This image is one of over 108,000 from the AMICA Library (formerly The Art Museum Image Consortium Library- The AMICO Library), a growing online collection of high-quality, digital art images from over 20 museums around the world.
www.davidrumsey.com/amica offers subscriptions to this collection, the finest art image database available on the internet. EVERY image has full curatorial text and can be studied in depth by zooming into the smallest details from within the Image Workspace.
- Cultures and time periods represented
range from contemporary art, to ancient Greek, Roman, and Egyptian works.
- Types of works include paintings, drawings,
watercolors, sculptures, costumes, jewelry, furniture, prints, photographs,
textiles, decorative art, books and manuscripts.
Gain access to this incredible resource through either a
monthly or a yearly subscription and search the entire collection from
your desktop, compare multiple images side by side and zoom into the minute
details of the images. Visit www.davidrumsey.com/amica
for more information on the collection, click on the link below the
revolving thumbnail to the right, or email us at email@example.com
Creator Name: Lichtenstein, Roy
Creator Dates/Places: American, 1923 - 1997
Creator Name-CRT: Roy Lichtenstein
Title: Bull Heads III
View: Full View
Creation Start Date: 1973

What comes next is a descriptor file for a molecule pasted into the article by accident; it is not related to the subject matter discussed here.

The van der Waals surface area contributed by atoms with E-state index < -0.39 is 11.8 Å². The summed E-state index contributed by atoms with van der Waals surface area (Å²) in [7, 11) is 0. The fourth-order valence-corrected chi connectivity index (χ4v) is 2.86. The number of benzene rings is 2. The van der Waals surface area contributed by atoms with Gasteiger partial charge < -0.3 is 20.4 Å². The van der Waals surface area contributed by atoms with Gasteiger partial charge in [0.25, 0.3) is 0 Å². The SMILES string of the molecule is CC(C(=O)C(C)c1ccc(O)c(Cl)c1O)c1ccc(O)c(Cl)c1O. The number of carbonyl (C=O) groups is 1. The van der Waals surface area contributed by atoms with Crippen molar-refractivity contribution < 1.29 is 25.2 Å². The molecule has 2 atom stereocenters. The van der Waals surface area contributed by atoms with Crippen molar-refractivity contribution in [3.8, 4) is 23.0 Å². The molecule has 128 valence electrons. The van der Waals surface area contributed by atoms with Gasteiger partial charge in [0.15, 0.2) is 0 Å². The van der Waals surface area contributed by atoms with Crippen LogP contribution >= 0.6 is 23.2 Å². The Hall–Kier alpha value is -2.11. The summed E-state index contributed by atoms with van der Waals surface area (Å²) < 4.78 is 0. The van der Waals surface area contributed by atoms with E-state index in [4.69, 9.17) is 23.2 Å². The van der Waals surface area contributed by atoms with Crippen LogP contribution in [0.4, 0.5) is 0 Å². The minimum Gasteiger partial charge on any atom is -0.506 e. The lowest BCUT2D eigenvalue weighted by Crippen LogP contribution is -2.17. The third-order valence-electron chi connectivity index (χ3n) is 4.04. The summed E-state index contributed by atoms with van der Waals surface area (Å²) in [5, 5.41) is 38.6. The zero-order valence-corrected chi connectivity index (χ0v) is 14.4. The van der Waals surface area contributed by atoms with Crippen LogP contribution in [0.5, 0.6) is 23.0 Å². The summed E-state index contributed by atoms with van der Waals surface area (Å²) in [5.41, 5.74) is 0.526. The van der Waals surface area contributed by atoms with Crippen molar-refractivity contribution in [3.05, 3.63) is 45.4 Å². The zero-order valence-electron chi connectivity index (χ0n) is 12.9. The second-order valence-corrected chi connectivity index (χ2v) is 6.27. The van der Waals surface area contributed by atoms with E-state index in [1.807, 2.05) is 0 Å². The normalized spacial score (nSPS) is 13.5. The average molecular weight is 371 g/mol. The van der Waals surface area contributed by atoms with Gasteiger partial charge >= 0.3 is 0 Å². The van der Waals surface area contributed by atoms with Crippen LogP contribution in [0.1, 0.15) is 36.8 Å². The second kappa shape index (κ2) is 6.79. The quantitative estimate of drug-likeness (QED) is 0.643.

Creation End Date: 1973
Creation Date: 1973
Object Type: Prints
Materials and Techniques: Color lithograph, silkscreen, linoc
Dimensions: Image dimensions: 21 x 28 1/2 in. (53.34 x 72.39 cm.) Sheet dimensions: 25 x 33 in. (63.5 x 83.82 cm.)
AMICA Contributor: Dallas Museum of Art
Owner Location: Dallas, Texas, USA
ID Number: 1974.23.3
Credit Line: Dallas Museum of Art, gift of The 500, Inc.
Copyright: ? Estate of Roy Lichtenstein, New York
Context: The Dallas Museum of Art's Luristanian horse bit makes an interesting comparison with the more elaborate Villanovan horse bit in the Museum collections. The Near Eastern bit combines cast cheek pieces (probably from the same bivalve mold) and a cold-worked bar, one end of which spirals up and the other down. The imaginary animal ornamentation is fairly restrained in comparison with other horse trappings from Luristan. There are monster heads facing each other on the monster's tails, which form the lower rim. In bits like these, the crossbar fitted in the horse's mouth and was controlled by the cheek pieces. The bit reins were attached to the rings at the bottom of the cheek pieces. There is still no agreement as to whether these elaborate kinds of bronze horse trappings were designed for burials or were used in life and buried with the dead person. Some do appear to have wear on the bar piece. Both men and women were buried with horse trappings, which indicates the vital role that riding and driving played in ancient Iran. If these people were not actually nomads, the free life of horse riders on the Iranian plateau clearly defined much of their culture.'Gods, Men, and Heroes,' page 36
AMICA ID: DMA_.1974.23.3
AMICA Library Year: 2003
Media Metadata Rights:
AMICA PUBLIC RIGHTS: a) Access to the materials is granted for personal and non-commercial use. b) A full educational license for non-commercial use is available from Cartography Associates at www.davidrumsey.com/amica/institution_subscribe.html c) Licensed users may continue their examination of additional materials provided by Cartography Associates, and d) commercial rights are available from the rights holder.
Copyright © 2007 Cartography Associates.
All rights reserved.